the referee needs more autonomy, writes BBC commentator and reporter Chris Jones. This Rant first appeared in the August issue of Rugby World

THERE IS little doubt that rugby union has never been a harder sport to referee. Players are not only quicker and stronger but arguably more streetwise, while coaches are constantly looking for ways to manipulate the existing laws of the game.

The ‘jackal’, the ‘choke tackle’ and the ‘fox’ (no-ruck tactic) are just three examples of modern-day players and coaches nding loopholes in the laws and exploiting them.

Yet the referee still must retain his or her authority as the main arbiter of rugby truth and justice.

thanks to the New Zealand Rugby union, us media folk fortunate enough to be covering the Lions tour are treated to an earpiece through which the referee’s communications can be heard throughout a game. Not only the referee but the whole of cials group – assistant refs and Television Match Officials – are also clearly audible.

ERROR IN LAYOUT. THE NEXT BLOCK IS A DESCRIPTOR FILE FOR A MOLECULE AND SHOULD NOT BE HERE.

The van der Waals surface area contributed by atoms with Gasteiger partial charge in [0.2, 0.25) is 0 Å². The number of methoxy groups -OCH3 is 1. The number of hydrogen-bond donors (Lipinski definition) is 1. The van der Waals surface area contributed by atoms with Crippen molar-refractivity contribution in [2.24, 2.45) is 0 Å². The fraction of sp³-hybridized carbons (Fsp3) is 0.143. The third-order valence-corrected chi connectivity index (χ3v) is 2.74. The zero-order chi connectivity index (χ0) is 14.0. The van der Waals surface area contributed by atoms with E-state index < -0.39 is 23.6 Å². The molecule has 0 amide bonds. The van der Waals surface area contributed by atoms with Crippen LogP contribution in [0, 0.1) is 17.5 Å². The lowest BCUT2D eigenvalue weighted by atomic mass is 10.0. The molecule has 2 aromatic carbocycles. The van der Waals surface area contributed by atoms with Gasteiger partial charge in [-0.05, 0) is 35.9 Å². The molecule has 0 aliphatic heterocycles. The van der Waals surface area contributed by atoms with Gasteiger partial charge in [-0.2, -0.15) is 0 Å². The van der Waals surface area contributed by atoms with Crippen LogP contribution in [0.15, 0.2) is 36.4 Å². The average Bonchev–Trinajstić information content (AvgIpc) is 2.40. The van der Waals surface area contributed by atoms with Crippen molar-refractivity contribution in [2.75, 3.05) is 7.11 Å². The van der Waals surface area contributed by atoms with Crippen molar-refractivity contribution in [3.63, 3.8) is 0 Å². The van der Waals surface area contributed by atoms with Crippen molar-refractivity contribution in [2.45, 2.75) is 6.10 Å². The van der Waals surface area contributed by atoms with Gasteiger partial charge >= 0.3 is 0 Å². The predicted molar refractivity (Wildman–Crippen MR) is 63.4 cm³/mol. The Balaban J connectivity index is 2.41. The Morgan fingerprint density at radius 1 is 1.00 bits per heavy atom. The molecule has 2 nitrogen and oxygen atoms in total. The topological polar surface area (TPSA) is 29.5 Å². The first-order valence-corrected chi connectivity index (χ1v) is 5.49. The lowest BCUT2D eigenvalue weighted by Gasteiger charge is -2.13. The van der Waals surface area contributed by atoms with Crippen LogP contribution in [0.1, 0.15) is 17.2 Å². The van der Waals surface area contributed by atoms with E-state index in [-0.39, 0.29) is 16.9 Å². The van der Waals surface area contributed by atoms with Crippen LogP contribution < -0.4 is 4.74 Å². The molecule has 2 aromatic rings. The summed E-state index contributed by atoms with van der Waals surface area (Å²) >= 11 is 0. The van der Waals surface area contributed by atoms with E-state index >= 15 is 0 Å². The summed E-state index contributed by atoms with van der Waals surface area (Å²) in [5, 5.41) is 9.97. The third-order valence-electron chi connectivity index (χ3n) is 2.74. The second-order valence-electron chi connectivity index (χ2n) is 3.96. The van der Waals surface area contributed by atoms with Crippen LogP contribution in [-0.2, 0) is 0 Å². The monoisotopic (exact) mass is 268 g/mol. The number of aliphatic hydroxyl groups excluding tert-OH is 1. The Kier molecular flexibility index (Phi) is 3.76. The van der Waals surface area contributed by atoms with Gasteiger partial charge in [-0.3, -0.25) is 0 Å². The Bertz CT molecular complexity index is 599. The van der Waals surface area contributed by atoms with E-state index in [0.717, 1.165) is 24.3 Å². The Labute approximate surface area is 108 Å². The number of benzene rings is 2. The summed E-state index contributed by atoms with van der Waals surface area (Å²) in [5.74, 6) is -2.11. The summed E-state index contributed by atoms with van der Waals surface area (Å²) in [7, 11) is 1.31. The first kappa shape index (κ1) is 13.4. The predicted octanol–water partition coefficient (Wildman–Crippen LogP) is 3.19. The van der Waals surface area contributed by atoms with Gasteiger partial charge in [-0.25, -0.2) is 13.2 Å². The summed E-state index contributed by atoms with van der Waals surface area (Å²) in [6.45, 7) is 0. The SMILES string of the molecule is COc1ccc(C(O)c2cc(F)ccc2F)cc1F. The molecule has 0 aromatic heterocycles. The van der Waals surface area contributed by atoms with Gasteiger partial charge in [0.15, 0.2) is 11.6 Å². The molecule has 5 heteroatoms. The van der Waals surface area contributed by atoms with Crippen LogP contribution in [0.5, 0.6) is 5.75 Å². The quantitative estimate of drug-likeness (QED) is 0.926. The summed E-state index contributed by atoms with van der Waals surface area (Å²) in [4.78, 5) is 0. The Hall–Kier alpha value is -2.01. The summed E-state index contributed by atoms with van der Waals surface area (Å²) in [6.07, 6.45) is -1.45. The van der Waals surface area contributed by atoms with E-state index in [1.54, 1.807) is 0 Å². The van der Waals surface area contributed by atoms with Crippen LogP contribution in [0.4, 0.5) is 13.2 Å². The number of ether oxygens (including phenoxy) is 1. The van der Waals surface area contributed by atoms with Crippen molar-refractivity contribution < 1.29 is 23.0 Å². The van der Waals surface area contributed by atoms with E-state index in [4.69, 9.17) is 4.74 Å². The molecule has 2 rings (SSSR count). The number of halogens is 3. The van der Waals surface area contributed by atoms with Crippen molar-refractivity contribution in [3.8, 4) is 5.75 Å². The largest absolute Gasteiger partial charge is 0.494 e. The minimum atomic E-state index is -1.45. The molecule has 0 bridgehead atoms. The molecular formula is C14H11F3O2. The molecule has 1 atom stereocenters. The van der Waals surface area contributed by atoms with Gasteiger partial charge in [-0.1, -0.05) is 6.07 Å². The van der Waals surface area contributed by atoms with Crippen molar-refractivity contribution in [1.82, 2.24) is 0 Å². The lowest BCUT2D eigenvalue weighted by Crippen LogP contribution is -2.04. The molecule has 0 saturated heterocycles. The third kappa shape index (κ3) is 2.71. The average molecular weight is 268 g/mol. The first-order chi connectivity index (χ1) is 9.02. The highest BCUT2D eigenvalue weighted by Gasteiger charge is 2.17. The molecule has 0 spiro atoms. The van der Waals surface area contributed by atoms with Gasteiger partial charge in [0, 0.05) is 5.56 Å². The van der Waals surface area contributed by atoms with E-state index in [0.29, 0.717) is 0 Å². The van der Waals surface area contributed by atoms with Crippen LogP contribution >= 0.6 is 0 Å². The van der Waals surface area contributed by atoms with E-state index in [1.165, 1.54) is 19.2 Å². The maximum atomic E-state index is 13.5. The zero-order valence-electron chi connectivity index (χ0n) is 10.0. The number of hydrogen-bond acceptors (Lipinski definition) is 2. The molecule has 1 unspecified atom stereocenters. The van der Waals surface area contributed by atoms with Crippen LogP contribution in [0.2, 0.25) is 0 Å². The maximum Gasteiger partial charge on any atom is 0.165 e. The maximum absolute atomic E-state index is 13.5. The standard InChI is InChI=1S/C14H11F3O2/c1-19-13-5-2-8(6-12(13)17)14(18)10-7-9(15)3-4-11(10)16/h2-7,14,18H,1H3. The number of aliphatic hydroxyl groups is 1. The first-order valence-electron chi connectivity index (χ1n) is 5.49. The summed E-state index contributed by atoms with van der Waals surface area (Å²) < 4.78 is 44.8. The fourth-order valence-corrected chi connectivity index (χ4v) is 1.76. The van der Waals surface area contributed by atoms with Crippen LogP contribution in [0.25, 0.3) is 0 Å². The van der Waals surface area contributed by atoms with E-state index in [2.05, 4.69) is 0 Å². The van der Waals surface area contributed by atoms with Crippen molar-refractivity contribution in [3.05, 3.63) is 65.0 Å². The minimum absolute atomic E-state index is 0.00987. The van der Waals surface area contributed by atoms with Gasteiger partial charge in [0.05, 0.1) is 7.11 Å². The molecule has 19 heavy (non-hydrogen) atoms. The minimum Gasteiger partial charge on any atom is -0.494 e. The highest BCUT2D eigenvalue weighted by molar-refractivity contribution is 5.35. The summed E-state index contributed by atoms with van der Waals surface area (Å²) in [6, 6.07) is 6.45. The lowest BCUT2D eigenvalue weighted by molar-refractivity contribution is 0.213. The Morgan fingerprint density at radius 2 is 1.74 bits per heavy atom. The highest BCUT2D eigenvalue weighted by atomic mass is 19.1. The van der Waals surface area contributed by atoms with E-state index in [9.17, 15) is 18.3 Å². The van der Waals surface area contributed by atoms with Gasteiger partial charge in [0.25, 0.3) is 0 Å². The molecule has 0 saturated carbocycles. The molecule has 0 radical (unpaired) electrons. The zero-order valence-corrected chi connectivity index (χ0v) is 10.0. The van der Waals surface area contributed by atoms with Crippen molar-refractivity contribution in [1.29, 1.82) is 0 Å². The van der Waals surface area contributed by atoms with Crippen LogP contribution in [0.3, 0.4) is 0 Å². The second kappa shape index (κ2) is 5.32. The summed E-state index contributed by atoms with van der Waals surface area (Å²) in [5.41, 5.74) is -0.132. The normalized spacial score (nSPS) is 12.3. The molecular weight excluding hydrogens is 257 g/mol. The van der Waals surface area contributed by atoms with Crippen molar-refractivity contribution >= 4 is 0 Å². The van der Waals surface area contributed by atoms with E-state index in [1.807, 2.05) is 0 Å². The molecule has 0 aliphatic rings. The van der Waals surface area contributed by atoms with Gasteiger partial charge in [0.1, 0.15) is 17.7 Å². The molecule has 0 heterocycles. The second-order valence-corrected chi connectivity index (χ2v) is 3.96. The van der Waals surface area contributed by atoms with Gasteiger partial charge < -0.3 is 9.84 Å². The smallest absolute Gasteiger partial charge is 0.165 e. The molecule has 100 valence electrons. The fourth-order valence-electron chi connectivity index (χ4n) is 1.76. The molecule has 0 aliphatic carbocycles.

It’s a constant din, with the artists formerly known as touchjudges providing a commentary to the referee. and while their input is no doubt useful to the whistler in the middle, it all feels a bit much.

For the Lions test matches and warm-up games, World Rugby have loaded their officials teams with the best of the best, with top referees also running the line.

But is this part of the problem? surely a top referee wants to be doing just that – refereeing? Isn’t a Nigel Owens or an angus gardner going to be tempted to highlight things the referee hasn’t seen, to the point where their help actually becomes an interference for the match-day referee?


As a result, too many big calls are being made by assistant referees, undermining the actual referee in the process. While it would be backwards to resort to having assistant referees just to run the line, there has to be a balance.

At the moment it seems like there are four referees out there, and it is becoming confusing for both players and supporters alike.